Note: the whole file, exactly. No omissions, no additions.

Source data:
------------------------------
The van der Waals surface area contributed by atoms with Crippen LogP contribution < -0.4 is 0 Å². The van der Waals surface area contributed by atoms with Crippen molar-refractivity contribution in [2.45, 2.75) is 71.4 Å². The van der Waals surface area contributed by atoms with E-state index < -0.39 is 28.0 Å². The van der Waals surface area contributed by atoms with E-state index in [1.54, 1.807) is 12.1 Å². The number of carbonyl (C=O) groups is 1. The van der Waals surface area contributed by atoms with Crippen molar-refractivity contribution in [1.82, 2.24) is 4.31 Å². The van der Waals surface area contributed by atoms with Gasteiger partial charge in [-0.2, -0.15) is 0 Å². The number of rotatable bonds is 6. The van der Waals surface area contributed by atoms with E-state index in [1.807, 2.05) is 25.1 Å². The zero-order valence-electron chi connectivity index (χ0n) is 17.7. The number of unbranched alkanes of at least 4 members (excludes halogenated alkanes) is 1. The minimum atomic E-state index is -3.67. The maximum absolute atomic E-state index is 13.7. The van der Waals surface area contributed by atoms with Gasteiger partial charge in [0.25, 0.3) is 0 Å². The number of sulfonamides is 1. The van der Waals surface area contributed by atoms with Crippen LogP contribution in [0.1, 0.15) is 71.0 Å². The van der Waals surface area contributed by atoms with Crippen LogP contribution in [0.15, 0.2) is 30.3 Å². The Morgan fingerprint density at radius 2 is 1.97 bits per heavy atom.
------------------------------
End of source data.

The van der Waals surface area contributed by atoms with Crippen LogP contribution < -0.4 is 0 Å². The van der Waals surface area contributed by atoms with Crippen molar-refractivity contribution in [2.45, 2.75) is 71.4 Å². The van der Waals surface area contributed by atoms with E-state index < -0.39 is 28.0 Å². The van der Waals surface area contributed by atoms with E-state index in [1.54, 1.807) is 12.1 Å². The number of carbonyl (C=O) groups is 1. The van der Waals surface area contributed by atoms with Crippen molar-refractivity contribution in [1.82, 2.24) is 4.31 Å². The van der Waals surface area contributed by atoms with Gasteiger partial charge in [-0.2, -0.15) is 0 Å². The number of rotatable bonds is 6. The van der Waals surface area contributed by atoms with E-state index in [1.807, 2.05) is 25.1 Å². The zero-order valence-electron chi connectivity index (χ0n) is 17.7. The number of unbranched alkanes of at least 4 members (excludes halogenated alkanes) is 1. The minimum atomic E-state index is -3.67. The maximum absolute atomic E-state index is 13.7. The van der Waals surface area contributed by atoms with Gasteiger partial charge in [0.25, 0.3) is 0 Å². The number of sulfonamides is 1. The van der Waals surface area contributed by atoms with Crippen LogP contribution in [0.1, 0.15) is 71.0 Å². The van der Waals surface area contributed by atoms with Crippen LogP contribution in [0.15, 0.2) is 30.3 Å². The Morgan fingerprint density at radius 2 is 1.97 bits per heavy atom.